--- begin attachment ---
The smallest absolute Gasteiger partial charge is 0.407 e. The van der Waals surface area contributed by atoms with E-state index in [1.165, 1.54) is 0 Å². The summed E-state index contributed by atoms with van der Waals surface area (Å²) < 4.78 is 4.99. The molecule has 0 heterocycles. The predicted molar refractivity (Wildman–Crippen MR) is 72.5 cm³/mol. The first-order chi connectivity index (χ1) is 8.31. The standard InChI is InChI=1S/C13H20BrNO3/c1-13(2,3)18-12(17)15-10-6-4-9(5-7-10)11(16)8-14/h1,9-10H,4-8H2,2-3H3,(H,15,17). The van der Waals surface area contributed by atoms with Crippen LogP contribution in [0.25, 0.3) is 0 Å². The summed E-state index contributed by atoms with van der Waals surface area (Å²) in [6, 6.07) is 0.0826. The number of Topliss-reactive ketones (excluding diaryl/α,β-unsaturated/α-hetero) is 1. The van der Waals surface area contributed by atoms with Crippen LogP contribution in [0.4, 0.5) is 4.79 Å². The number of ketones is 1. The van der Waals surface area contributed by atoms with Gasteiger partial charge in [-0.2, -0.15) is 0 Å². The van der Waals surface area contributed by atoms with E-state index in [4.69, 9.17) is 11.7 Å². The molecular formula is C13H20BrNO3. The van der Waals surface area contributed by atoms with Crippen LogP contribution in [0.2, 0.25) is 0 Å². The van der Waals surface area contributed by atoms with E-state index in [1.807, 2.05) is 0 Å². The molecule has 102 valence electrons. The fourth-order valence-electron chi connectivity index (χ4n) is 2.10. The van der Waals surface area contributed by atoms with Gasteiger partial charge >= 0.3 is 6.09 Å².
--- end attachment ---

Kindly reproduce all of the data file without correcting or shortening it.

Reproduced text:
The smallest absolute Gasteiger partial charge is 0.407 e. The van der Waals surface area contributed by atoms with E-state index in [1.165, 1.54) is 0 Å². The summed E-state index contributed by atoms with van der Waals surface area (Å²) < 4.78 is 4.99. The molecule has 0 heterocycles. The predicted molar refractivity (Wildman–Crippen MR) is 72.5 cm³/mol. The first-order chi connectivity index (χ1) is 8.31. The standard InChI is InChI=1S/C13H20BrNO3/c1-13(2,3)18-12(17)15-10-6-4-9(5-7-10)11(16)8-14/h1,9-10H,4-8H2,2-3H3,(H,15,17). The van der Waals surface area contributed by atoms with Crippen LogP contribution in [0.25, 0.3) is 0 Å². The summed E-state index contributed by atoms with van der Waals surface area (Å²) in [6, 6.07) is 0.0826. The number of Topliss-reactive ketones (excluding diaryl/α,β-unsaturated/α-hetero) is 1. The van der Waals surface area contributed by atoms with Crippen LogP contribution in [0.4, 0.5) is 4.79 Å². The number of ketones is 1. The van der Waals surface area contributed by atoms with Gasteiger partial charge in [-0.2, -0.15) is 0 Å². The van der Waals surface area contributed by atoms with E-state index in [4.69, 9.17) is 11.7 Å². The molecular formula is C13H20BrNO3. The van der Waals surface area contributed by atoms with Crippen LogP contribution in [0.2, 0.25) is 0 Å². The van der Waals surface area contributed by atoms with E-state index in [1.807, 2.05) is 0 Å². The molecule has 102 valence electrons. The fourth-order valence-electron chi connectivity index (χ4n) is 2.10. The van der Waals surface area contributed by atoms with Gasteiger partial charge >= 0.3 is 6.09 Å².